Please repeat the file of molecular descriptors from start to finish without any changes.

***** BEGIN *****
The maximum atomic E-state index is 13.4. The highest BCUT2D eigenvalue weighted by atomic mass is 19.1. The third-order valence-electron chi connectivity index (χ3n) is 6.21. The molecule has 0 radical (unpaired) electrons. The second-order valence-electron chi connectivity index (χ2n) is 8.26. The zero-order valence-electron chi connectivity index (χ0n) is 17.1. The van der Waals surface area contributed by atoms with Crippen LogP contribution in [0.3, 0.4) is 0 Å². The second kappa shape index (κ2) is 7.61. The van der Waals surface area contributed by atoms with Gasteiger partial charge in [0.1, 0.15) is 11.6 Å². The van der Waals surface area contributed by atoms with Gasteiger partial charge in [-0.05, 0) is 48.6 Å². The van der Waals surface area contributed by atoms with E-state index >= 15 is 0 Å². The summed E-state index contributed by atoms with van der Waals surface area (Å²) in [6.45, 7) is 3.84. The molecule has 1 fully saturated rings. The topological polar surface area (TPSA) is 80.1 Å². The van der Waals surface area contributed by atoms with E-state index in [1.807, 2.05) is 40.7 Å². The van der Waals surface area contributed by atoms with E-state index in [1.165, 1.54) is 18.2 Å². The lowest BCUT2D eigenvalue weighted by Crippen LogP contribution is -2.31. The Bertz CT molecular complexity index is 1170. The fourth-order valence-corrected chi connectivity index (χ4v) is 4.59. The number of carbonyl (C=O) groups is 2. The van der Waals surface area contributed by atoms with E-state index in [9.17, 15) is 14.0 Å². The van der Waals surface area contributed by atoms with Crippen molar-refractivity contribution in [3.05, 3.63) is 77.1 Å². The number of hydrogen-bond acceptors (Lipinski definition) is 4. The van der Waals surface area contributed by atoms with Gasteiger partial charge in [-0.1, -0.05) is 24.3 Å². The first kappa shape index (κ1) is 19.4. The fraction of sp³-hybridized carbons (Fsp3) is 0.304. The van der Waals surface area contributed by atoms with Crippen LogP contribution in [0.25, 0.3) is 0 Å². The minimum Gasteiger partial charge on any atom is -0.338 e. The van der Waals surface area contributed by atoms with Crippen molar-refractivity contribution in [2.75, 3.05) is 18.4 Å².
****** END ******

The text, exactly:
The maximum atomic E-state index is 13.4. The highest BCUT2D eigenvalue weighted by atomic mass is 19.1. The third-order valence-electron chi connectivity index (χ3n) is 6.21. The molecule has 0 radical (unpaired) electrons. The second-order valence-electron chi connectivity index (χ2n) is 8.26. The zero-order valence-electron chi connectivity index (χ0n) is 17.1. The van der Waals surface area contributed by atoms with Crippen LogP contribution in [0.3, 0.4) is 0 Å². The second kappa shape index (κ2) is 7.61. The van der Waals surface area contributed by atoms with Gasteiger partial charge in [0.1, 0.15) is 11.6 Å². The van der Waals surface area contributed by atoms with Gasteiger partial charge in [-0.05, 0) is 48.6 Å². The van der Waals surface area contributed by atoms with E-state index >= 15 is 0 Å². The summed E-state index contributed by atoms with van der Waals surface area (Å²) in [6.45, 7) is 3.84. The molecule has 1 fully saturated rings. The topological polar surface area (TPSA) is 80.1 Å². The van der Waals surface area contributed by atoms with E-state index in [1.807, 2.05) is 40.7 Å². The van der Waals surface area contributed by atoms with E-state index in [1.165, 1.54) is 18.2 Å². The lowest BCUT2D eigenvalue weighted by Crippen LogP contribution is -2.31. The Bertz CT molecular complexity index is 1170. The fourth-order valence-corrected chi connectivity index (χ4v) is 4.59. The number of carbonyl (C=O) groups is 2. The van der Waals surface area contributed by atoms with E-state index in [9.17, 15) is 14.0 Å². The van der Waals surface area contributed by atoms with Crippen molar-refractivity contribution in [3.05, 3.63) is 77.1 Å². The number of hydrogen-bond acceptors (Lipinski definition) is 4. The van der Waals surface area contributed by atoms with Gasteiger partial charge in [-0.1, -0.05) is 24.3 Å². The first kappa shape index (κ1) is 19.4. The fraction of sp³-hybridized carbons (Fsp3) is 0.304. The van der Waals surface area contributed by atoms with Crippen LogP contribution in [0.25, 0.3) is 0 Å². The minimum Gasteiger partial charge on any atom is -0.338 e. The van der Waals surface area contributed by atoms with Crippen molar-refractivity contribution in [2.75, 3.05) is 18.4 Å².